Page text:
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World's Extreme Weather


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#1 Bingo

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Posted 14 January 2011 - 05:04 AM

Forecaster: Two phenomena responsible for world's bizarre weather

The catastrophic weather events taking place across the globe – from Brazil’s and Australia’s flooding to the Eastern United States’ heavy snowfall – have two likely explanations.
Tony Barnston, lead forecaster at Columbia University’s International Research Institute for Climate and Society, said two phenomena – La Niña and the North Atlantic Oscillation – are likely responsible for the patterns we’re seeing.

http://news.blogs.cn...weather/?hpt=C2



#2 sebberry

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Posted 14 January 2011 - 09:17 AM

I'm still waiting for all the snow we were supposed to get this winter.

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#3 jklymak

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Posted 14 January 2011 - 07:36 PM

I'm still waiting for all the snow we were supposed to get this winter.


^ ?? I though Mt Washington and Whistler were having record years...

#4 Bernard

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Posted 17 January 2011 - 08:15 AM

I was at Mount Washington this weekend, bad skiing condition. Rain on both days. It was well above zero yesterday and felt like spring skiing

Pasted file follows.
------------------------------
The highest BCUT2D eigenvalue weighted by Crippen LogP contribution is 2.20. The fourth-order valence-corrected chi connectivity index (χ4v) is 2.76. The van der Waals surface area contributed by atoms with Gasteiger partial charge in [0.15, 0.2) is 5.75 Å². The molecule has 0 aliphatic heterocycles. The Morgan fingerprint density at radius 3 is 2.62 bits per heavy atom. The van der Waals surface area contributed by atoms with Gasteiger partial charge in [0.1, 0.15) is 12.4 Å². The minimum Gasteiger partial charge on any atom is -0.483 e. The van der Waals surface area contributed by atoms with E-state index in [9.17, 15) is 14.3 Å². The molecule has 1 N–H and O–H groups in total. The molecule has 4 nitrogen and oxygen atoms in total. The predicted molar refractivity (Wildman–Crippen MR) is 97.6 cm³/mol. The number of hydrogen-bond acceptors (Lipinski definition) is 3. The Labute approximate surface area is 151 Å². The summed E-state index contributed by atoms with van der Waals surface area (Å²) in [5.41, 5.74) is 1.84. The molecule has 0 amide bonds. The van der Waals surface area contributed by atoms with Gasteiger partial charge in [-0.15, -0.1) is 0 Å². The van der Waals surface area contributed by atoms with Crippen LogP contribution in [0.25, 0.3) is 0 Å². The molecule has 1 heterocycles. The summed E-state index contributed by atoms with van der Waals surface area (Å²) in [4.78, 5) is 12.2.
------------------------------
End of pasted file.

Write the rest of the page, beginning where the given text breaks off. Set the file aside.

#5 sebberry

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Posted 17 January 2011 - 10:56 AM

It's way too warm here for the middle of winter.

Any Groupon deals on polar bear viewing expeditions in Churchill, Manitoba?

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#6 Holden West

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Posted 23 May 2011 - 10:06 AM

Yesterday's tornado in Missouri. This street used to look like any street in Victoria:

Before: http://maps.google.c...=12,179.91,,0,0

After: http://beta.images.t...1278298cl-8.jpg
"Beaver, ahoy!""The bridge is like a magnet, attracting both pedestrians and over 30,000 vehicles daily who enjoy the views of Victoria's harbour. The skyline may change, but "Big Blue" as some call it, will always be there."
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#7 sebberry

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Posted 23 May 2011 - 10:19 AM

What a mess :(

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#8 Holden West

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Posted 25 May 2011 - 06:48 AM